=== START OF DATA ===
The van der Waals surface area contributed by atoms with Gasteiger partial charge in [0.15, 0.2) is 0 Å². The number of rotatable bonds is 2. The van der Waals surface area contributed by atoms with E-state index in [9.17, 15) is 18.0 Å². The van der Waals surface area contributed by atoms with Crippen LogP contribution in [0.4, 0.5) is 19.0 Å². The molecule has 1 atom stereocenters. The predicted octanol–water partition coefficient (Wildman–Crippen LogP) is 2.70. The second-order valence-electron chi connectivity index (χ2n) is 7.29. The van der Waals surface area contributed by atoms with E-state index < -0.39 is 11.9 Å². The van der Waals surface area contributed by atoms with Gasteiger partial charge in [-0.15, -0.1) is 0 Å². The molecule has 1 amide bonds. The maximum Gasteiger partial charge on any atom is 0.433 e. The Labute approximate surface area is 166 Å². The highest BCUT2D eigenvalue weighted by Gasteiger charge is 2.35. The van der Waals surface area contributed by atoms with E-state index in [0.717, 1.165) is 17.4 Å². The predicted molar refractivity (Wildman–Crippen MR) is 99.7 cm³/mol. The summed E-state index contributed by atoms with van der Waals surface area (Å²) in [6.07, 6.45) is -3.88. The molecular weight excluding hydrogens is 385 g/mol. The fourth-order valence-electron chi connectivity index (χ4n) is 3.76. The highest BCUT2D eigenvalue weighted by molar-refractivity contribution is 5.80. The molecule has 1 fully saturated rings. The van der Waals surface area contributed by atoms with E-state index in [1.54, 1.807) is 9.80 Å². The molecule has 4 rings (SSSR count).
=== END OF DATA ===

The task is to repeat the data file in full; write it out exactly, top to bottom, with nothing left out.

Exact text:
The van der Waals surface area contributed by atoms with Gasteiger partial charge in [0.15, 0.2) is 0 Å². The number of rotatable bonds is 2. The van der Waals surface area contributed by atoms with E-state index in [9.17, 15) is 18.0 Å². The van der Waals surface area contributed by atoms with Crippen LogP contribution in [0.4, 0.5) is 19.0 Å². The molecule has 1 atom stereocenters. The predicted octanol–water partition coefficient (Wildman–Crippen LogP) is 2.70. The second-order valence-electron chi connectivity index (χ2n) is 7.29. The van der Waals surface area contributed by atoms with E-state index < -0.39 is 11.9 Å². The van der Waals surface area contributed by atoms with Gasteiger partial charge in [-0.15, -0.1) is 0 Å². The molecule has 1 amide bonds. The maximum Gasteiger partial charge on any atom is 0.433 e. The Labute approximate surface area is 166 Å². The highest BCUT2D eigenvalue weighted by Gasteiger charge is 2.35. The van der Waals surface area contributed by atoms with E-state index in [0.717, 1.165) is 17.4 Å². The predicted molar refractivity (Wildman–Crippen MR) is 99.7 cm³/mol. The summed E-state index contributed by atoms with van der Waals surface area (Å²) in [6.07, 6.45) is -3.88. The molecular weight excluding hydrogens is 385 g/mol. The fourth-order valence-electron chi connectivity index (χ4n) is 3.76. The highest BCUT2D eigenvalue weighted by molar-refractivity contribution is 5.80. The molecule has 1 fully saturated rings. The van der Waals surface area contributed by atoms with E-state index in [1.54, 1.807) is 9.80 Å². The molecule has 4 rings (SSSR count).